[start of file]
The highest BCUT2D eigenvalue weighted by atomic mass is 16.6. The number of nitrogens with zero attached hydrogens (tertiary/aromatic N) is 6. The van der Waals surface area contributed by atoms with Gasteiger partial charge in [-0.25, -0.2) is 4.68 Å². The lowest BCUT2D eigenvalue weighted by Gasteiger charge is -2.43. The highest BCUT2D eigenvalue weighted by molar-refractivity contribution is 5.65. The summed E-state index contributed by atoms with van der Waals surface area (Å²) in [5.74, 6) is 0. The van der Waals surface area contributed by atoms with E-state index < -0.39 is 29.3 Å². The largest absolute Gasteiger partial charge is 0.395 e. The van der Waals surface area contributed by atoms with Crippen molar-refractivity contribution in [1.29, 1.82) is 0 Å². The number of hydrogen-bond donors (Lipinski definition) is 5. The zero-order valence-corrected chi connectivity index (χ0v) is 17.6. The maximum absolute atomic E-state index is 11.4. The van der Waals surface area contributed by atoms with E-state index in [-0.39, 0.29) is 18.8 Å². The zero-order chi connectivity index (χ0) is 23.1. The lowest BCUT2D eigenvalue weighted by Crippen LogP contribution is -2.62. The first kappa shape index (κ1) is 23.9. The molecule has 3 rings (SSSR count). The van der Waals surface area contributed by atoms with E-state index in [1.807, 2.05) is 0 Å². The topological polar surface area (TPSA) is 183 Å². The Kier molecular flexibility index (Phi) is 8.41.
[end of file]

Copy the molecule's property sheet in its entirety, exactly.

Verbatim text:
The highest BCUT2D eigenvalue weighted by atomic mass is 16.6. The number of nitrogens with zero attached hydrogens (tertiary/aromatic N) is 6. The van der Waals surface area contributed by atoms with Gasteiger partial charge in [-0.25, -0.2) is 4.68 Å². The lowest BCUT2D eigenvalue weighted by Gasteiger charge is -2.43. The highest BCUT2D eigenvalue weighted by molar-refractivity contribution is 5.65. The summed E-state index contributed by atoms with van der Waals surface area (Å²) in [5.74, 6) is 0. The van der Waals surface area contributed by atoms with E-state index < -0.39 is 29.3 Å². The largest absolute Gasteiger partial charge is 0.395 e. The van der Waals surface area contributed by atoms with Crippen molar-refractivity contribution in [1.29, 1.82) is 0 Å². The number of hydrogen-bond donors (Lipinski definition) is 5. The zero-order valence-corrected chi connectivity index (χ0v) is 17.6. The maximum absolute atomic E-state index is 11.4. The van der Waals surface area contributed by atoms with E-state index in [-0.39, 0.29) is 18.8 Å². The zero-order chi connectivity index (χ0) is 23.1. The lowest BCUT2D eigenvalue weighted by Crippen LogP contribution is -2.62. The first kappa shape index (κ1) is 23.9. The molecule has 3 rings (SSSR count). The van der Waals surface area contributed by atoms with E-state index in [1.807, 2.05) is 0 Å². The topological polar surface area (TPSA) is 183 Å². The Kier molecular flexibility index (Phi) is 8.41.